Monday, February 09, 2009

This is Why I Teach Where I Do

People who are not teachers for Chicago Public Schools often enjoy hearing my horror stories about my job. After one anecdote or another, they inevitably ask why I don't work for a better school. Or they wonder if I have tried to get a job at a better school. As if working in a substandard school, labeled a "drop-out factory" by Johns Hopkins University, was my dream while in graduate school.

This article from the Chicago Tribune sums it up nicely. There are too many damn teachers in Chicago -- and the rest of the state of Illinois.

When I finally decided to get my masters and my teaching certificate, I was a bit concerned about where I might get a job. I went back to school in 2001 -- by then the tech market had collapsed and already schools were slashing their budgets.

I was jealous of my brother-in-law, because he had completed the MAT program in secondary education a couple of years before I did. When he was looking for jobs, he regularly got phone calls from principals across the nation asking him to interview. Schools were offering signing bonuses. It was a good time to be a teacher.

That was not the case for me. I had decided I didn't want to teach in Arkansas, although I definitely could have gotten a job at a really good school in the state. But I wanted to live in a big city -- or at least a bigger city.

I started researching which cities were hiring teachers. As far as I could tell, New York City, Cincinnati, Chicago, and Las Vegas were the cities who seemed to be doing the most hiring.

I had never been to New York City and didn't know anyone there, so that didn't seem a good idea. And I knew I'd never be able to afford it. Plus, being the Southern gal that I am, I wasn't sure I was up to living someplace that seemed so far removed from what I was accustomed to. That's a whole lot of Yankees crammed into one place.

Las Vegas didn't interest me, either. So that left Cincinnati or Chicago. I applied to both school districts online. I got a phone call from Cincinnati the next day, wanting to schedule an interview. Spring break was coming up, so I decided I would spend my spring break in Cincinnati.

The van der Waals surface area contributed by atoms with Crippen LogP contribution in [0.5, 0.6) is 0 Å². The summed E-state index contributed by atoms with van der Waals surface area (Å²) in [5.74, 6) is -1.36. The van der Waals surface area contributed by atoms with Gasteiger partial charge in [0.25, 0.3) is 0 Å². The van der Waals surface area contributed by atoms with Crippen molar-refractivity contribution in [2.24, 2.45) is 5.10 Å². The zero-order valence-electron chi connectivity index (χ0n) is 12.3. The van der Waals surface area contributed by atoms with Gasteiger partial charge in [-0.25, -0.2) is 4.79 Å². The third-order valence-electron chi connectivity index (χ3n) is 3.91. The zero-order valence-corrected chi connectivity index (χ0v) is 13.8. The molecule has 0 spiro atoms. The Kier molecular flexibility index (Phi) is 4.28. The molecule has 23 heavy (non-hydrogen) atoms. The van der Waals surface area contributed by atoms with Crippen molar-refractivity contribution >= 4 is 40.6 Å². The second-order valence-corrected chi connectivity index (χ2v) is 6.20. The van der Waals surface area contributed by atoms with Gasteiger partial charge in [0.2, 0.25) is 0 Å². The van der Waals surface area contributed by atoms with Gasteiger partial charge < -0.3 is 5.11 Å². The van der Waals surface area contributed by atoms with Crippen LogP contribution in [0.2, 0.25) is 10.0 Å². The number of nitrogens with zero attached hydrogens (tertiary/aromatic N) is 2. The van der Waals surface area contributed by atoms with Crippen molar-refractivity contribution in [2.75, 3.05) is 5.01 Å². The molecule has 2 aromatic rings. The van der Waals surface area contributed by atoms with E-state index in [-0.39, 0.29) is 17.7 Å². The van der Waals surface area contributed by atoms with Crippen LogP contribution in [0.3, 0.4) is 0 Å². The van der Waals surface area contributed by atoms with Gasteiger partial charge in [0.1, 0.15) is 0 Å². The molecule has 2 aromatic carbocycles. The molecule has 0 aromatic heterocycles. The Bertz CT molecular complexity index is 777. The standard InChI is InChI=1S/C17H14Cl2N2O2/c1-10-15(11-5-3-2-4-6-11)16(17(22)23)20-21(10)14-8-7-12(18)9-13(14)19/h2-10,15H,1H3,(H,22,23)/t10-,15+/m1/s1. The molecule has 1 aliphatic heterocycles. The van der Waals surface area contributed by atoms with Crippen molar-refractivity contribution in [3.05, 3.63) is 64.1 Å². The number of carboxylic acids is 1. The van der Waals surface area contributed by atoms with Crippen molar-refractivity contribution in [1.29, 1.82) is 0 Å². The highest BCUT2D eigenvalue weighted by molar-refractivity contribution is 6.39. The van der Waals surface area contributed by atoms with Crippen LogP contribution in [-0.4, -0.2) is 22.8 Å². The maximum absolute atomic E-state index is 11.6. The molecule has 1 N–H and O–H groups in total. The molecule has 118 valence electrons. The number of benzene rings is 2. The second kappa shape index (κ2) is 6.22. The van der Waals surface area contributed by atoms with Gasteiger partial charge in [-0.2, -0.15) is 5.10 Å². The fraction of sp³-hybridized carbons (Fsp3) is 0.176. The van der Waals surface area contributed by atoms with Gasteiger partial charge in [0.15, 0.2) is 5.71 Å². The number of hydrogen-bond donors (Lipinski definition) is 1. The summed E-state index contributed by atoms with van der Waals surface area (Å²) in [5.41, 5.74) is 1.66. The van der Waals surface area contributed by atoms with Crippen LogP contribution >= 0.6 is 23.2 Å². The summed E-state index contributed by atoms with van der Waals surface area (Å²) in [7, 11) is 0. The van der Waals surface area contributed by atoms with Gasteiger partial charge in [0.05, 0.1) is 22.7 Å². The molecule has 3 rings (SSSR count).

A day or so later, I got an email from a dear friend of mine that he was moving to Chicago, and I should move there, too. I did want to know at least one person in whatever city I chose, so this seemed a good omen. Then I got an email from Nancy Slavin, the CPS teacher recruitment manager. She had received my application and asked if I had any questions.

Through talking to her I found out that Illinois has different teaching requirements than Arkansas, and that I would have to take the Illinois teacher tests. They were offering the tests the week of my spring break. There was also a teacher job fair that week. So it seemed like I needed to go to Chicago for spring break instead of Cincinnati. Ms. Slavin helped get me registered for the teacher tests and the job fair. I called Cincinnati and canceled my interview with them.

The teacher tests -- a basic skills test and the English content test -- were pretty easy. The job fair, however, was a revelation. Never had I seen so many teacher candidates crammed into a space. There were thousands of us there. And we were all standing in long lines to talk to principals and assistant principals sitting at tables.

I knew it was bad, when I realized I was standing in a line that was at least fifty people long, and we were waiting to talk to the principal of Nancy Jefferson High School. Nancy Jefferson High School is the school for Cook County Juvenile Detention Center. I didn't know this until I got to the end of the line and met the principal. He explained to me that the job was in the juvenile detention center, and that it was challenging because the student population changed all the time. He assured me that the guards are right there, so it was a safe environment. He said that if I was interested, we could schedule an interview.

He was a really nice man, and by that time I had been at this job fair for a couple of hours. This was the first interview I had been offered. But I told him that while I appreciated his willingness to interview me, my father in Arkansas would have a heart attack if I told him I was moving to Chicago to work in the Cook County prison. He said he understood.